By utilizing Genband's Kandy real-time communications APIs (Application Programming Interfaces), MindMe integrates WebRTC (Web Real-Time Communications) technology with a series of therapist-developed questions to determine the patient's state of mind throughout the day. Those questions are then used to decide on the best course of action before possibly launching a WebRTC call for personalized, human-touch care. For immediate help, the patient can bypass the questions and instantly connect to a professional trained in suicide crisis management. Again, this emergency call is built on WebRTC technology and provides audio and video between the patient and his or her crisis specialist.
As with any healthcare application, the patient's privacy is always top-of-mind. That's why all communication to and from MindMe is encrypted. Patients can rest assured that at no point in time will their personal data be compromised.
The partnership between healthcare and technology is certainly not unique, but apps like MindMe are taking it to the next level. Rather than putting new technology strictly in the hands of the practitioners, this new breed of patient care is user centric. While there are certainly backend tools that work in concert with MindMe, the goal is to allow users to shape healthcare to meet their individual needs.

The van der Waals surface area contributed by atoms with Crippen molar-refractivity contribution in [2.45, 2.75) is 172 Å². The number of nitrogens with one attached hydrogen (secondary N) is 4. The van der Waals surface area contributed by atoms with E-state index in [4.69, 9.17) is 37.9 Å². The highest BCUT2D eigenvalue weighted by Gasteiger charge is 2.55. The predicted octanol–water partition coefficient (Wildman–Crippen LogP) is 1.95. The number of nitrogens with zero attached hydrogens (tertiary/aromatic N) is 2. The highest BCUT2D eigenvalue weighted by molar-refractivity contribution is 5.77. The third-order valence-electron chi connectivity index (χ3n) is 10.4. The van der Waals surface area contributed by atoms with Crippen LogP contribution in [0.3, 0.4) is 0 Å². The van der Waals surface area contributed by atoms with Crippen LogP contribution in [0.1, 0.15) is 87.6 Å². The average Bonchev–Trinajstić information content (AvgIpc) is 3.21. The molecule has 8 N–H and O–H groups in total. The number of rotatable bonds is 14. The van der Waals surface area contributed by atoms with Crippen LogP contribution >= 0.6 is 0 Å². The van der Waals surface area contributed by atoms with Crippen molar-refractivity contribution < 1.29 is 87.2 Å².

Click here for an informative video about MindMe and its groundbreaking role in suicide prevention.
While it's impractical to have therapists follow their patients around as they live their lives, mobile devices equipped with powerful apps can essentially become proxies for the 24/7 assistance that some people so desperately need.
The State of Now
MindMe is currently in beta for the Android platform, but an iPhone version is in development and should become available for testing very soon. The developers of MindMe have launched a crowdfunding effort to raise $100,000 to further develop the app.
I am convinced that MindMe is only the tip of the iceberg. Off the top of my head, I can think of similar apps for diabetics, heart patients, anger management, and those who suffer from chemical dependency. Medical professionals will design the workflow and treatment options, software developers will turn those visions into powerful applications, and WebRTC providers will add the human touch by connecting those in need with those who can deliver timely, and sometimes lifesavings assistance.
We all want to do good in the world, and it's easy to get lost in the mundane aspects of our jobs. Thankfully, there are reminders such as MindMe that the products we create and platforms we support are making a huge difference in the lives of many people.
I hate ending on a sad note, but in the time it took you to read this article the chances are high that someone committed suicide. While MindMe may not be able to stop every tragic death, it may save the life of someone very close to you.
Andrew Prokop writes about all things unified communications on his popular blog, SIP Adventures.Follow Andrew Prokop on Twitter and LinkedIn!